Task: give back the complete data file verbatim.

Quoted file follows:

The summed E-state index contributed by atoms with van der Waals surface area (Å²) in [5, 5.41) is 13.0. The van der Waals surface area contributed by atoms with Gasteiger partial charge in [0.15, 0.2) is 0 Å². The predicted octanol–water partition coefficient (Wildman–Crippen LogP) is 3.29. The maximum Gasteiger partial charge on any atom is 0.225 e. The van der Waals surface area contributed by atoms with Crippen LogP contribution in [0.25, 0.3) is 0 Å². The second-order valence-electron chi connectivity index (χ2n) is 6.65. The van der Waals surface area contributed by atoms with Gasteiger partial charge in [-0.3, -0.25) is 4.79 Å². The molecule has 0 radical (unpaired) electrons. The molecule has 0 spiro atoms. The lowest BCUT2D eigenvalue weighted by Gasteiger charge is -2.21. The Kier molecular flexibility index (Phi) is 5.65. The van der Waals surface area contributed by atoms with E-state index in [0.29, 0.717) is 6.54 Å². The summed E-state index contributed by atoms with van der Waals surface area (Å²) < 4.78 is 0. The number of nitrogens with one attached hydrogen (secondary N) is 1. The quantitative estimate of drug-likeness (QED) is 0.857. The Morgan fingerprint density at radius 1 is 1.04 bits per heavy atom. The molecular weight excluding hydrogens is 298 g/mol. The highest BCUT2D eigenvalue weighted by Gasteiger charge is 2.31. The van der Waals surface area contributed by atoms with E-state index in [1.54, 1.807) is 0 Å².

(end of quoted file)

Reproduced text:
The summed E-state index contributed by atoms with van der Waals surface area (Å²) in [5, 5.41) is 13.0. The van der Waals surface area contributed by atoms with Gasteiger partial charge in [0.15, 0.2) is 0 Å². The predicted octanol–water partition coefficient (Wildman–Crippen LogP) is 3.29. The maximum Gasteiger partial charge on any atom is 0.225 e. The van der Waals surface area contributed by atoms with Crippen LogP contribution in [0.25, 0.3) is 0 Å². The second-order valence-electron chi connectivity index (χ2n) is 6.65. The van der Waals surface area contributed by atoms with Gasteiger partial charge in [-0.3, -0.25) is 4.79 Å². The molecule has 0 radical (unpaired) electrons. The molecule has 0 spiro atoms. The lowest BCUT2D eigenvalue weighted by Gasteiger charge is -2.21. The Kier molecular flexibility index (Phi) is 5.65. The van der Waals surface area contributed by atoms with E-state index in [0.29, 0.717) is 6.54 Å². The summed E-state index contributed by atoms with van der Waals surface area (Å²) < 4.78 is 0. The number of nitrogens with one attached hydrogen (secondary N) is 1. The quantitative estimate of drug-likeness (QED) is 0.857. The Morgan fingerprint density at radius 1 is 1.04 bits per heavy atom. The molecular weight excluding hydrogens is 298 g/mol. The highest BCUT2D eigenvalue weighted by Gasteiger charge is 2.31. The van der Waals surface area contributed by atoms with E-state index in [1.54, 1.807) is 0 Å².